China’s reaction to US-Taiwan delegation is one of insecurity: Brit Hume
‘Special Report’ panelists Brit Hume, Trey Gowdy and Mara Liasson discuss China holding military drills near Taiwan in response to House Speaker Kevin McCarthy meeting with the president of Taiwan.
Planes and ships belonging to China’s military are still lingering around Taiwan Tuesday, despite Beijing announcing last night that its three days of drills were over, a report says.
Taiwan’s defense ministry said this morning it observed nine Chinese ships and 26 aircraft, including J-16 and Su-30 fighters, conducting combat readiness patrols around the island, according to Reuters.
In response, Taiwan’s air force, navy and land-based missile crews are monitoring the situation, it added.
China began the military exercises on Saturday, which included at one point “simulated joint precision strikes on key targets on Taiwan island and the surrounding sea areas,” Reuters has reported, citing Chinese state television.
US VERY ‘CONFIDENT’ IT CAN PROTECT INTEREST IN SOUTH CHINA SEA AS CHINA SURROUNDS TAIWAN
A J-15 fighter is seen ready to take off from aircraft carrier Shandong on April 9 during the combat readiness patrol and military exercises around the Taiwan Island carried out by the Eastern Theater Command of the Chinese People’s Liberation Army. (An Ni/Xinhua via Getty Images)
The drills started up as Taiwan President Tsai Ing-wen returned from a trip to the United States, where she met with House Speaker Kevin McCarthy, R-Calif., and other lawmakers.
Tsai, in a Facebook post Monday, described China’s military actions as irresponsible.
“As President, I represent my country to the world. Whether I visit friendly countries, stop in the United States, or communicate with international friends, it is not only a long-term practice, but also the common expectation of the people of Taiwan,” she said.
“However, China uses this to launch military exercises, causing instability in Taiwan and the region,” she added. “This is not the responsible attitude of a major country in the region.”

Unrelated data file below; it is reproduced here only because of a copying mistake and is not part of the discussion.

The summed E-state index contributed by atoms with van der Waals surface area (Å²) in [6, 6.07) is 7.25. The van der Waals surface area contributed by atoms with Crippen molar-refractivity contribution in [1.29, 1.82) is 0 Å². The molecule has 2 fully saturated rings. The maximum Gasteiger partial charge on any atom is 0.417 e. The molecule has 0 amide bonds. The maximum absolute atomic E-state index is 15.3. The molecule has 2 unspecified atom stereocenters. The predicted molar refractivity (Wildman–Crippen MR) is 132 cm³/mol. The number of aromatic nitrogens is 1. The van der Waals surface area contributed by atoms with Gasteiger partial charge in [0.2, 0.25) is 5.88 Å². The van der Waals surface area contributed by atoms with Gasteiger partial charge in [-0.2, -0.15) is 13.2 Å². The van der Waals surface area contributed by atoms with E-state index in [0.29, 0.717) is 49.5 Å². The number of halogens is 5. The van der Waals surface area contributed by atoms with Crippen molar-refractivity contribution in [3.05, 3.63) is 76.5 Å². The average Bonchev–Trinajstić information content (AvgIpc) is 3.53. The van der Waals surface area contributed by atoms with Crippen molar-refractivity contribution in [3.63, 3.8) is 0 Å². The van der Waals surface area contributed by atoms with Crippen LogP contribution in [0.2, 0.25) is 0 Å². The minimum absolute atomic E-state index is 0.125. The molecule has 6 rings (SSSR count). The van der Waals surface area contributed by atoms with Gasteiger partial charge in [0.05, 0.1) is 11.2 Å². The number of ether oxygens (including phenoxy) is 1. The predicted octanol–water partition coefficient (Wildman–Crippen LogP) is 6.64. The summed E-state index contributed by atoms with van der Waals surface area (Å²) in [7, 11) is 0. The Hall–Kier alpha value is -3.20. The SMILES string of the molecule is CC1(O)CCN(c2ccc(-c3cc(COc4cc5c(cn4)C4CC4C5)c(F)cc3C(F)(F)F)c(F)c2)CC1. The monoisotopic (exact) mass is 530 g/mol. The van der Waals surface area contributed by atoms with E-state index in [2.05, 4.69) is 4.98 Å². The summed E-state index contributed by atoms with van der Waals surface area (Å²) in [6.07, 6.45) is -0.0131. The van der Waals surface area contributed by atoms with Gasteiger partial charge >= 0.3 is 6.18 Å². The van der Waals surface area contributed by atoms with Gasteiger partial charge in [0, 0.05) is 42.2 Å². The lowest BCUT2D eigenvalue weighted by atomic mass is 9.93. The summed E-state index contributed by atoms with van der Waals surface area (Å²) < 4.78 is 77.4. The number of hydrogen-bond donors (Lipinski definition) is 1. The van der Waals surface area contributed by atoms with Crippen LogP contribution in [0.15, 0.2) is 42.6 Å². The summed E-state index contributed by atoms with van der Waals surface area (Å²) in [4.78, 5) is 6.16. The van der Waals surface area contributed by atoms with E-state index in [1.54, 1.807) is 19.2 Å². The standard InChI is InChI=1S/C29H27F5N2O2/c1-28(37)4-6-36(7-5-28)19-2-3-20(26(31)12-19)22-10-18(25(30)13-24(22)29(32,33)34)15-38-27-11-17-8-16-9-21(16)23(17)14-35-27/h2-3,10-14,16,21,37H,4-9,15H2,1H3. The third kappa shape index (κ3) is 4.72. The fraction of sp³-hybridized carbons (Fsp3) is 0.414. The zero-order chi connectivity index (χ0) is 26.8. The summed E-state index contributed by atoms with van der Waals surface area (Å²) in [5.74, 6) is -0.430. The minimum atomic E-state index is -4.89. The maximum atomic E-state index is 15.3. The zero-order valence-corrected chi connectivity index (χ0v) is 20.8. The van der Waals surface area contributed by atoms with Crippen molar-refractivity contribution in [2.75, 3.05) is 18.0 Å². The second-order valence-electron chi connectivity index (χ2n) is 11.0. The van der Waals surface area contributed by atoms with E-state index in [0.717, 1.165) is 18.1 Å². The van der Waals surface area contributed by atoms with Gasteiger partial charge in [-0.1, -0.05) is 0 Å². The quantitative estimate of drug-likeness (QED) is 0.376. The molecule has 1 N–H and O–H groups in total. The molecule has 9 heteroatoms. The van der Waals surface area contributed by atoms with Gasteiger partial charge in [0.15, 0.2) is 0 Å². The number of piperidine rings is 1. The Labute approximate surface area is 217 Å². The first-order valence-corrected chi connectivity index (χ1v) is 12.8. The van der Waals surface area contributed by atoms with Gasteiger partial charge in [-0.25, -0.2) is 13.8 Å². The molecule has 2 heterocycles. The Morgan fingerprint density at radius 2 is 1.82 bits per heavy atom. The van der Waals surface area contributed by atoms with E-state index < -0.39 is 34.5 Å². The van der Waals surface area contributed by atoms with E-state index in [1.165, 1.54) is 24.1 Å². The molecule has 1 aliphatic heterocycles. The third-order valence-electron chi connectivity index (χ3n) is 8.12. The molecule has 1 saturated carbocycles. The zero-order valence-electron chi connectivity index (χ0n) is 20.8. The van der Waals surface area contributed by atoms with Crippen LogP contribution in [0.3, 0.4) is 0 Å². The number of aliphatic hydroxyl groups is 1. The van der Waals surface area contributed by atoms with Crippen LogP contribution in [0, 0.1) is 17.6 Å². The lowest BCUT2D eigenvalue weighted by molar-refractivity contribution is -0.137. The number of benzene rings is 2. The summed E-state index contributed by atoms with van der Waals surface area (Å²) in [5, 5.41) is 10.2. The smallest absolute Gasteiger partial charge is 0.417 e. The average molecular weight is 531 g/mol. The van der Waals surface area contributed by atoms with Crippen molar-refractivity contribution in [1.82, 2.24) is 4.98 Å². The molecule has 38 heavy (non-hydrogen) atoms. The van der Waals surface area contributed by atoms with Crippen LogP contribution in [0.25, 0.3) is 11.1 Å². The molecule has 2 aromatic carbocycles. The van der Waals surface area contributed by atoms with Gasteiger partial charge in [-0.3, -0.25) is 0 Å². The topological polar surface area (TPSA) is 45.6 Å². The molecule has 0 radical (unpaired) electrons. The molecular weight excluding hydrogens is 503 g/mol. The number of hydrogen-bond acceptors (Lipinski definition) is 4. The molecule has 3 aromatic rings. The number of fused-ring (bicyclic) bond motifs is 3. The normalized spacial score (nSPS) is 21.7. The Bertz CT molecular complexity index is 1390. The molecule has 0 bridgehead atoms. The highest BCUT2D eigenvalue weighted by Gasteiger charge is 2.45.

In a joint statement, Taiwan’s ruling and opposition parties said the “people and government of Taiwan have the right to conduct normal exchanges with other countries and contribute to the international community through international participation.
“The Chinese authorities have no right to obstruct and cannot change the strong will of the Taiwanese people to go out into the world,” Reuters quoted the statement as saying.
CHINA’S MILITARY SAYS IT’S ‘READY TO FIGHT’ AFTER AIRCRAFT CARRIER SIMULATES ‘SEALING OFF’ TAIWAN
The evening news broadcast shows Chinese fighter jets on an aircraft carrier with the Chinese subtitles “Eastern Battle District successfully concludes the patrol exercise around the Taiwan island and Joint Sword exercise” on an outdoor screen in Beijing, on Monday, April 10. (AP Photo/Ng Han Guan)
Japanese defense minister Yasukazu Hamada also said Tuesday that the Chinese military activity near Taiwan is “intimidating training” aimed at seizing control of the air and sea around the island, according to Reuters.
He said the drills demonstrate how China has an “uncompromising attitude” towards Taiwan.
The White House, meanwhile, believes it is very confident it can protect American interests in the Indo-Pacific as the Chinese military surrounds Taiwan.
National Security Council spokesperson John Kirby offered the assessment to reporters during a Monday briefing.
CLICK HERE TO GET THE FOX NEWS APP
A Chinese warship sails during a military drill near the Taiwan-controlled Matsu Islands that are close to the Chinese coast, on April 8. (Reuters)
“We’re monitoring the exercises closely, as you might imagine,” Kirby said, adding that the drills were a needless reaction to Tsai’s recent visit to the U.S. that sparked angry warnings from China.
“We’re very comfortable and confident that we have in place, in the region, sufficient resources and capabilities to protect our national security interests in the Indo-Pacific,” he continued. “I would add… there’s no reason for tensions across the Taiwan Strait to devolve into any kind of conflict.”
Fox News’ Paul Best and Anders Hagstrom contributed to this report.